Did you know that Iceland was invaded by the British in World War II? Neither did I. Or that the Americans took over later with US Marines stationed there? Or how after December 7, 1941, American Army soldiers took over so the Marines could be redeployed to the Pacific? Why? Because Iceland was smack in the route for the convoys of war materiel destined for Great Britain and the Soviet Union and was critical for resupply and repairs. The threat from Nazi Germany abated when Hitler sent the Wehrmacht into Russia to wage war in the grizzliest conflict the world had ever seen.
Cailin Maureen Harrison’s new play, Defenders, is set against that time and those events. Three American soldiers are shipwrecked on Hrisey Island, a tiny bit of land just north of the Icelandic mainland. They stumble through a vicious storm fraught with lightening, thunder, and rain, into a defunct chapel. Cold, wet and disheveled, they are a sorry lot, their supplies and equipment lost, save for a radio that works sporadically and a jammed, tripod-mounted machine gun. This hapless crew is led by Lieutenant Marcus Jansen (Bryan Porter), an upper-crust martinet from a Wall Street family. Sergeant Frank McKinley (Tavis Doucette) works as well as he can with his arm in a sling from a severe shoulder sprain. He obeys his commanding officer slavishly in the hope that his connection with the lieutenant will help him into a Wall Street career if they survive the war. Private Fred LaFleur (Spencer Martin) is a teen-aged recruit who may have lied about his age to get into the war to do his duty. He has a sweet disposition and a strong Cajun accent that is often incomprehensible. He spends a lot of time trying to fix the jammed gun, to no avail.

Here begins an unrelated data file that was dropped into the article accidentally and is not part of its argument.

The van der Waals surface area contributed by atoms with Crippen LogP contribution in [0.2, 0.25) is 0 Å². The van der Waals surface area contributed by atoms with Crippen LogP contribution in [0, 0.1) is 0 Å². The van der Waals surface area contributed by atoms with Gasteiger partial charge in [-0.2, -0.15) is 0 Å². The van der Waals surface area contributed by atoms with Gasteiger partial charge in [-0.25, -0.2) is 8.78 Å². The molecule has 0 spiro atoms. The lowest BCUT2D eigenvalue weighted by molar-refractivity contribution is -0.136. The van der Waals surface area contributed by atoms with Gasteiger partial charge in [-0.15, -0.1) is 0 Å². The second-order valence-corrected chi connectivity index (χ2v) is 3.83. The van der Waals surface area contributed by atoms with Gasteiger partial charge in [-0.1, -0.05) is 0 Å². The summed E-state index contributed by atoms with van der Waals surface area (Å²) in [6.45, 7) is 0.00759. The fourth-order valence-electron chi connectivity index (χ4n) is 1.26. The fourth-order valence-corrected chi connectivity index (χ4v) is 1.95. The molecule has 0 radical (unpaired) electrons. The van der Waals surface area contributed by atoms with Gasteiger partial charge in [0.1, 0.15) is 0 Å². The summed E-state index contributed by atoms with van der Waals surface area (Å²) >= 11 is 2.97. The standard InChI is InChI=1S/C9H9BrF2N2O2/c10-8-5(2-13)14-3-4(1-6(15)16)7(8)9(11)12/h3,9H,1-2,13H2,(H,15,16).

Some islanders have seen the hapless trio and come to investigate. Geir Styrsson (the commanding John P. Connolly), the island’s pastor, and his daughter, Vigdis Geirsdóttir (lovely Icelandic-born Una Eggerts), are taken aback by the hostility of the frightened soldiers who are suspicious of them. Once things settle down, the islanders are helpful, bringing the soldiers food, blankets and strong drink; the Norse white lightning, Aquavit, not doubt. In a Twilight-Zone twist into the supernatural, it soon becomes clear that Nature has it in for them.
Under the direction of Reena Dutt, the play bursts into action at the very top of the show, in medias res, supported by the vigorous sound design of Jesse Mandapat and the flashing, swirling lights of Dominik Krzanowski. As the play progresses, there are moments when, understandably perhaps, the action lags. Such an opening cannot be sustained. There are sweet, romantic sparks between the teenagers; the lieutenant pays the price of his arrogance; the radio-man wallows in frustration over his on-again-off-again wireless; and the man of cloth does his Christian duty with power and grace.
I like the cast. The scenic design by David Goldstein, the prop work by Michael Allen Angel, and Shon LeBlanc’s costumes are all excellent. But the show loses steam and the urgency of the opening is dissipated.
Produced by Racquel Lehrman, Theatre Planners, presented by Pandelia’s Canary Yellow Company, and stage managed by Seira Murakami, Defenders continues through December 8 at The Broadwater Black Box, 6322 Santa Monica Boulevard in Hollywood.